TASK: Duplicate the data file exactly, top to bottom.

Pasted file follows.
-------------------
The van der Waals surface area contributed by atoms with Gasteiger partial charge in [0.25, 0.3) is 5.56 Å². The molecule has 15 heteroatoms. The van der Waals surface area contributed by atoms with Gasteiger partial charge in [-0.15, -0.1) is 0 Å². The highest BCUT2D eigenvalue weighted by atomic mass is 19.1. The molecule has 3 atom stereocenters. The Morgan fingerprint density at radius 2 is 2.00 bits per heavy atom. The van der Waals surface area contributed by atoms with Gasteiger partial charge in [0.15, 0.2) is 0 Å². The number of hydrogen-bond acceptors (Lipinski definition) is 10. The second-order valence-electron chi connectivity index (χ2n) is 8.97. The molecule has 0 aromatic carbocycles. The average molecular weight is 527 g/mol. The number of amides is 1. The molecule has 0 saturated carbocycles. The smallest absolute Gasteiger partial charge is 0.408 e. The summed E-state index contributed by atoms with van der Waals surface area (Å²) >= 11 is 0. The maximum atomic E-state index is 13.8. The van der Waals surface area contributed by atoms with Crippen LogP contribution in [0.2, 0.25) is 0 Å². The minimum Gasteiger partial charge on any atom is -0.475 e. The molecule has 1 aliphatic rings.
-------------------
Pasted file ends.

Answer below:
The van der Waals surface area contributed by atoms with Gasteiger partial charge in [0.25, 0.3) is 5.56 Å². The molecule has 15 heteroatoms. The van der Waals surface area contributed by atoms with Gasteiger partial charge in [-0.15, -0.1) is 0 Å². The highest BCUT2D eigenvalue weighted by atomic mass is 19.1. The molecule has 3 atom stereocenters. The Morgan fingerprint density at radius 2 is 2.00 bits per heavy atom. The van der Waals surface area contributed by atoms with Gasteiger partial charge in [0.15, 0.2) is 0 Å². The number of hydrogen-bond acceptors (Lipinski definition) is 10. The second-order valence-electron chi connectivity index (χ2n) is 8.97. The molecule has 0 aromatic carbocycles. The average molecular weight is 527 g/mol. The number of amides is 1. The molecule has 0 saturated carbocycles. The smallest absolute Gasteiger partial charge is 0.408 e. The summed E-state index contributed by atoms with van der Waals surface area (Å²) >= 11 is 0. The maximum atomic E-state index is 13.8. The van der Waals surface area contributed by atoms with Crippen LogP contribution in [0.2, 0.25) is 0 Å². The minimum Gasteiger partial charge on any atom is -0.475 e. The molecule has 1 aliphatic rings.